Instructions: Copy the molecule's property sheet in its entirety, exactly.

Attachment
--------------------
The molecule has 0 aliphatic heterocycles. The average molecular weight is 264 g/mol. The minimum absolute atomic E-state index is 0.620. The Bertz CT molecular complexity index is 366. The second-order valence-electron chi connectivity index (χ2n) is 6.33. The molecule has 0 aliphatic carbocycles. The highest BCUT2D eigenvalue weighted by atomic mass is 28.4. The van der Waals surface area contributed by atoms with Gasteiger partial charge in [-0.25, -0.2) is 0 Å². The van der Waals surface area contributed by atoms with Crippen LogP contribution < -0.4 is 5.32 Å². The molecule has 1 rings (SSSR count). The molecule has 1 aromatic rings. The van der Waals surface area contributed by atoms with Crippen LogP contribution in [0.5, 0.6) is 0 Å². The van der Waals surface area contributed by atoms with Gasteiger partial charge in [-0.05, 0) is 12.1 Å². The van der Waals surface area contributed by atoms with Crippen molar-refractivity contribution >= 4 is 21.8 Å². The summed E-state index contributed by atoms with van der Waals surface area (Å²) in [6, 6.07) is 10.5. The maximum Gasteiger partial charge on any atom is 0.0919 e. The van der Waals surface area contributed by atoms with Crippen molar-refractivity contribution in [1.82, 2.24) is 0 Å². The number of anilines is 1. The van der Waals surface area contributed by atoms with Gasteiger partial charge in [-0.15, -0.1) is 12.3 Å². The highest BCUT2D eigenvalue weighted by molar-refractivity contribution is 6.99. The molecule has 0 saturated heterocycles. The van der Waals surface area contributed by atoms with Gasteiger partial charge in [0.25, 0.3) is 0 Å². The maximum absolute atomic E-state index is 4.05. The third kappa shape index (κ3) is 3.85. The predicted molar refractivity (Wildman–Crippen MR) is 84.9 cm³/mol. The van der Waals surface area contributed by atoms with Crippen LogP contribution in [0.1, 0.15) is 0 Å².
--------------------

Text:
The molecule has 0 aliphatic heterocycles. The average molecular weight is 264 g/mol. The minimum absolute atomic E-state index is 0.620. The Bertz CT molecular complexity index is 366. The second-order valence-electron chi connectivity index (χ2n) is 6.33. The molecule has 0 aliphatic carbocycles. The highest BCUT2D eigenvalue weighted by atomic mass is 28.4. The van der Waals surface area contributed by atoms with Gasteiger partial charge in [-0.25, -0.2) is 0 Å². The van der Waals surface area contributed by atoms with Crippen LogP contribution < -0.4 is 5.32 Å². The molecule has 1 rings (SSSR count). The molecule has 1 aromatic rings. The van der Waals surface area contributed by atoms with Crippen LogP contribution in [0.5, 0.6) is 0 Å². The van der Waals surface area contributed by atoms with Gasteiger partial charge in [-0.05, 0) is 12.1 Å². The van der Waals surface area contributed by atoms with Crippen molar-refractivity contribution >= 4 is 21.8 Å². The summed E-state index contributed by atoms with van der Waals surface area (Å²) in [6, 6.07) is 10.5. The maximum Gasteiger partial charge on any atom is 0.0919 e. The van der Waals surface area contributed by atoms with Crippen molar-refractivity contribution in [1.82, 2.24) is 0 Å². The number of anilines is 1. The van der Waals surface area contributed by atoms with Gasteiger partial charge in [-0.15, -0.1) is 12.3 Å². The highest BCUT2D eigenvalue weighted by molar-refractivity contribution is 6.99. The molecule has 0 saturated heterocycles. The van der Waals surface area contributed by atoms with Gasteiger partial charge in [0.25, 0.3) is 0 Å². The maximum absolute atomic E-state index is 4.05. The third kappa shape index (κ3) is 3.85. The predicted molar refractivity (Wildman–Crippen MR) is 84.9 cm³/mol. The van der Waals surface area contributed by atoms with Crippen LogP contribution in [0.1, 0.15) is 0 Å².